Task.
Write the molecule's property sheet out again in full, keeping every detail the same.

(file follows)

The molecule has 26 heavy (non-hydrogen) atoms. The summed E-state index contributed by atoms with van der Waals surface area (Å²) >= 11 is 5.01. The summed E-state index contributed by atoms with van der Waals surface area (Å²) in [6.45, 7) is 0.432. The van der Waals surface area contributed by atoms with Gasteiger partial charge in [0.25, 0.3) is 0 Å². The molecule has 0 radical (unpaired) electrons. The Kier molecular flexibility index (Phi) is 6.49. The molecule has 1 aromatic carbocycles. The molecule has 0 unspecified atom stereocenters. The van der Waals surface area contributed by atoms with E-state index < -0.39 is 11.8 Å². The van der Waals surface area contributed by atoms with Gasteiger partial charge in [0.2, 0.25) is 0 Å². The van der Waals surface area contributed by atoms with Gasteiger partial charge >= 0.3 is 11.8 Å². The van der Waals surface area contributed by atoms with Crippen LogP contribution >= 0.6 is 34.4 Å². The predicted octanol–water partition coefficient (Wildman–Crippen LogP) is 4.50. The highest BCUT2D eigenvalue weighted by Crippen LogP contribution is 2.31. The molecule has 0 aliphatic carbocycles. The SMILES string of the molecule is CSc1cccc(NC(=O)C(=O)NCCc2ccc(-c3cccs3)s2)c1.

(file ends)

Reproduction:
The molecule has 26 heavy (non-hydrogen) atoms. The summed E-state index contributed by atoms with van der Waals surface area (Å²) >= 11 is 5.01. The summed E-state index contributed by atoms with van der Waals surface area (Å²) in [6.45, 7) is 0.432. The van der Waals surface area contributed by atoms with Gasteiger partial charge in [0.25, 0.3) is 0 Å². The molecule has 0 radical (unpaired) electrons. The Kier molecular flexibility index (Phi) is 6.49. The molecule has 1 aromatic carbocycles. The molecule has 0 unspecified atom stereocenters. The van der Waals surface area contributed by atoms with E-state index < -0.39 is 11.8 Å². The van der Waals surface area contributed by atoms with Gasteiger partial charge in [0.2, 0.25) is 0 Å². The van der Waals surface area contributed by atoms with Gasteiger partial charge >= 0.3 is 11.8 Å². The van der Waals surface area contributed by atoms with Crippen LogP contribution >= 0.6 is 34.4 Å². The predicted octanol–water partition coefficient (Wildman–Crippen LogP) is 4.50. The highest BCUT2D eigenvalue weighted by Crippen LogP contribution is 2.31. The molecule has 0 aliphatic carbocycles. The SMILES string of the molecule is CSc1cccc(NC(=O)C(=O)NCCc2ccc(-c3cccs3)s2)c1.